Will Delta residents driving through the tunnel and other parts of the Lower Mainland be paying for the privilege?
The idea of road pricing seemed to disappear for a while, but Delta South MLA Ian Paton says it appears to be coming back as a very real and concerning possibility.
Following an NDP government funding announcement for TransLink on March 15, Premier David Eby would not say whether the province is considering road pricing as a future funding option for transit.
Neither TransLink nor the regional district have brought a proposed road pricing, also known as mobility pricing, scheme forward since the idea was explored several years ago.
Paton agreed with fellow MLA Trevor Halford, Shadow Minister for Transportation and TransLink, who said the government needs to make it clear if there are plans to introduce a road tax on Metro Vancouver commuters.
“This has been on the horizon for years and the premier today (March 15) refused to come out and adamantly say he will not consider road pricing. Delta residents should be worried,” warned Paton.
Wondering whether the government’s most recent funding announcement is one-time, Paton said the previous Liberal government’s planned 10-lane bridge plan would have included the capacity for rapid transit, giving Delta commuters a viable option to get out of their cars and not pay road tolls.
“They love to brag how they would never, ever have tolling on the new replacement tunnel that’s going to be built, but now I can see them going back on their word and saying that is part of mobility pricing, and you’ll pay a toll over any crossings like this one,” he said.
Noting the NDP’s own 2018 commission studying mobility pricing in Metro Vancouver found that a road tax could cost the average driver up to $2,700 per year, the Liberals say that in the middle of a cost-of-living crisis, it’s shocking the government would consider such a move.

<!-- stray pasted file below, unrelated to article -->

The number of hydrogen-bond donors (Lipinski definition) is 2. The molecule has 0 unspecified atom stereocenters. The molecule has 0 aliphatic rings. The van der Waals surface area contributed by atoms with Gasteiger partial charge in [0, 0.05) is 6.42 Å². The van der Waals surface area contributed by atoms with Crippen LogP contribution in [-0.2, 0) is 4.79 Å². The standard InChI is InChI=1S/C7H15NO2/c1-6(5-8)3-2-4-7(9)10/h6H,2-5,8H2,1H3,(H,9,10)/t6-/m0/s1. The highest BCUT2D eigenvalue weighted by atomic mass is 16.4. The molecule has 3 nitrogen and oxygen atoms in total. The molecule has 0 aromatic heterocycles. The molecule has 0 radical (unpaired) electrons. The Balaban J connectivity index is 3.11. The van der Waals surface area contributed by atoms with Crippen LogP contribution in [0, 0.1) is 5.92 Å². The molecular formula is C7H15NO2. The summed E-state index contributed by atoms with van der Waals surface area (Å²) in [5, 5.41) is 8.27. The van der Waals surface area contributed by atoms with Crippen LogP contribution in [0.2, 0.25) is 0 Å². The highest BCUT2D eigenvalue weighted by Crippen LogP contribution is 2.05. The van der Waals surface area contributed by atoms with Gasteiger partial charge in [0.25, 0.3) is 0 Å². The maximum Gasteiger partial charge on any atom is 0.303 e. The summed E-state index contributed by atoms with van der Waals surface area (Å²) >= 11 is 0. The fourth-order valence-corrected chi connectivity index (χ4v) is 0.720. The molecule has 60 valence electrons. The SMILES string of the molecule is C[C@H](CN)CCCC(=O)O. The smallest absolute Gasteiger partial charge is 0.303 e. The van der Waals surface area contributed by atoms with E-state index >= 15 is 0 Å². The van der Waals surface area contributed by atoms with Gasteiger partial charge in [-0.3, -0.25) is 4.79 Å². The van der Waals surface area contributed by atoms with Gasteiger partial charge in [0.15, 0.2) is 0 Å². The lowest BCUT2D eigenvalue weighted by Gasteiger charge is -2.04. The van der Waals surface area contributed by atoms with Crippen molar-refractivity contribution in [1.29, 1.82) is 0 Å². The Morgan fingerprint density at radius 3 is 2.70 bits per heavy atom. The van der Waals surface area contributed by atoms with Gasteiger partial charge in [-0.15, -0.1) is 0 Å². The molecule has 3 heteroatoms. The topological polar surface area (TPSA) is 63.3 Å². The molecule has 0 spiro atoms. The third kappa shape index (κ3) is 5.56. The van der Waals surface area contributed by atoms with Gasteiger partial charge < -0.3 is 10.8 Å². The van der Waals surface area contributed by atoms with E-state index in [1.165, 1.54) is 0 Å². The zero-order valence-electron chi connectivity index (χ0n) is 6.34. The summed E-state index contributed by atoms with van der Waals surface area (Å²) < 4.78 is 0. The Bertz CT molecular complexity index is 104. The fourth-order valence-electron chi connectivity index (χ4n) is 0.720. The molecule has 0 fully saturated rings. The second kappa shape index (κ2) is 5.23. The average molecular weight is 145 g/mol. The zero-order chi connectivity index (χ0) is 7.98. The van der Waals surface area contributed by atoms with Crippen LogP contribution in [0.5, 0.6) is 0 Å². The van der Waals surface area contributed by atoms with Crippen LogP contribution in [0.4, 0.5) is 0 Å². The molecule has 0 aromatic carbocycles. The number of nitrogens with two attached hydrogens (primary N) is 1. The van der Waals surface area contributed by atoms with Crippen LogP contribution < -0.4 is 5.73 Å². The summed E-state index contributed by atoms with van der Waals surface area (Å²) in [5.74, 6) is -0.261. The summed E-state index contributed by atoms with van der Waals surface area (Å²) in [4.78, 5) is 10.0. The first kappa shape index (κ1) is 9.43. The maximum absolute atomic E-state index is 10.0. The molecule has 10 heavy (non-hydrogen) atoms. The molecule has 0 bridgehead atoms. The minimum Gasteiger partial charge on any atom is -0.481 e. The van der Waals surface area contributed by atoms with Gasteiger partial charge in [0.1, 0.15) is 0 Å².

In May 2018, the now-dissolved Mobility Pricing Independent Commission appeared before a joint meeting of TransLink’s Mayors’ Council and board of directors to go over the commission’s final report on potential mobility pricing schemes for the region.
Looking at various options to reduce congestion by up to 25 per cent, the commission boiled down the options to a pair of potential schemes, both requiring further examination by the region.
One is a congestion point charge that would see drivers charged as they pass certain high congestion points, and perhaps at certain times of day, which includes bridges as well as the George Massey Tunnel.
“The charge is set so that it motivates just the right number of people to change their travel habits, by using another route, carpooling, taking alternate modes of transportation (transit, walking, cycling or motorcycle), or simply avoiding travelling during peak periods,” the report explained.
Other cities around the world have implemented decongestion charging to combat their congestion, including London, Stockholm, Milan, and Singapore, the report added, while pilot projects and studies are underway in other North American jurisdictions.